top of page

Executive Chat - John Metz RREMC Restaurants - August 2023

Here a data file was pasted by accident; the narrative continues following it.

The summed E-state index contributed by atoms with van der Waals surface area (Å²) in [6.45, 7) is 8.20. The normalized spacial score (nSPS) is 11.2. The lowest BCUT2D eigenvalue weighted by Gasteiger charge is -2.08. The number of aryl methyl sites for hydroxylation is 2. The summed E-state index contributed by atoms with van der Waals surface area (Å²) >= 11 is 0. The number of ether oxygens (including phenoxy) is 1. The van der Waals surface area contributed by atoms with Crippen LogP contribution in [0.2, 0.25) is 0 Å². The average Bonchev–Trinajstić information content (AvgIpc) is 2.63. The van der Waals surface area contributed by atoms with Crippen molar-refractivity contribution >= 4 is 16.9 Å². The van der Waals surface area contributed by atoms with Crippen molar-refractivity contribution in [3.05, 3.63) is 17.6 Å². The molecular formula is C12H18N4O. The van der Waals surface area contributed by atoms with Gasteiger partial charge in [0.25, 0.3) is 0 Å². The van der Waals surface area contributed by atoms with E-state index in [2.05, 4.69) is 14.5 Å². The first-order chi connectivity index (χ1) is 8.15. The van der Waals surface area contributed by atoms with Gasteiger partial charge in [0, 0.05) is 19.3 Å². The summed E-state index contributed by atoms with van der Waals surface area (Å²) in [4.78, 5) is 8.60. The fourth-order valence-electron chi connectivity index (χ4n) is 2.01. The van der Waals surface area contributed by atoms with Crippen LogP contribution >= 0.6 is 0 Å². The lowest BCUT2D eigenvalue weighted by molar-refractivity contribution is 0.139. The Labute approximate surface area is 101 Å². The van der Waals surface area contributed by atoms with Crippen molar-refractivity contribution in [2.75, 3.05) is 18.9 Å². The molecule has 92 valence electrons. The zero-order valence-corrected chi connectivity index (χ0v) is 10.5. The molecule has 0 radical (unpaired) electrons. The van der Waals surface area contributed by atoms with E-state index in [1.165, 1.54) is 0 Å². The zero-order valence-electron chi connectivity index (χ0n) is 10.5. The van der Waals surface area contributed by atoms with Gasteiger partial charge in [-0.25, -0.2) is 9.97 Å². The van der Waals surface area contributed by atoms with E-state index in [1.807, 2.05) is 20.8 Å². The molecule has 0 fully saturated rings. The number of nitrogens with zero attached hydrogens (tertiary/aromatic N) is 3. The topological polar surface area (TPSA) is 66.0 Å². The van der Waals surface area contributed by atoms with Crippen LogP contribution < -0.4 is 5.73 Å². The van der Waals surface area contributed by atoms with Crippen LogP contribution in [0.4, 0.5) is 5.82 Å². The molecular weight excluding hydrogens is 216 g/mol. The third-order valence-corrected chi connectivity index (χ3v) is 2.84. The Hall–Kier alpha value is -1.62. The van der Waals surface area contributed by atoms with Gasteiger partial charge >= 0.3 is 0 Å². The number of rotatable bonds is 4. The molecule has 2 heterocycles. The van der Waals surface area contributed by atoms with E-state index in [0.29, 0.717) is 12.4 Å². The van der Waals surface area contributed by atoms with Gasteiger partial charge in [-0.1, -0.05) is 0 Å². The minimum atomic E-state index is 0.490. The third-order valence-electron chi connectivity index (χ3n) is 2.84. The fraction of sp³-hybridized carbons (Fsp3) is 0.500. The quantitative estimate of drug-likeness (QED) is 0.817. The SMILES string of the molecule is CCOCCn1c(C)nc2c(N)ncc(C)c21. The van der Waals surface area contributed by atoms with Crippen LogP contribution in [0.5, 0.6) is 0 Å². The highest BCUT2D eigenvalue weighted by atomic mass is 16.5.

Executive Chat with Rebecca Patt | Partner at Wray Executive Search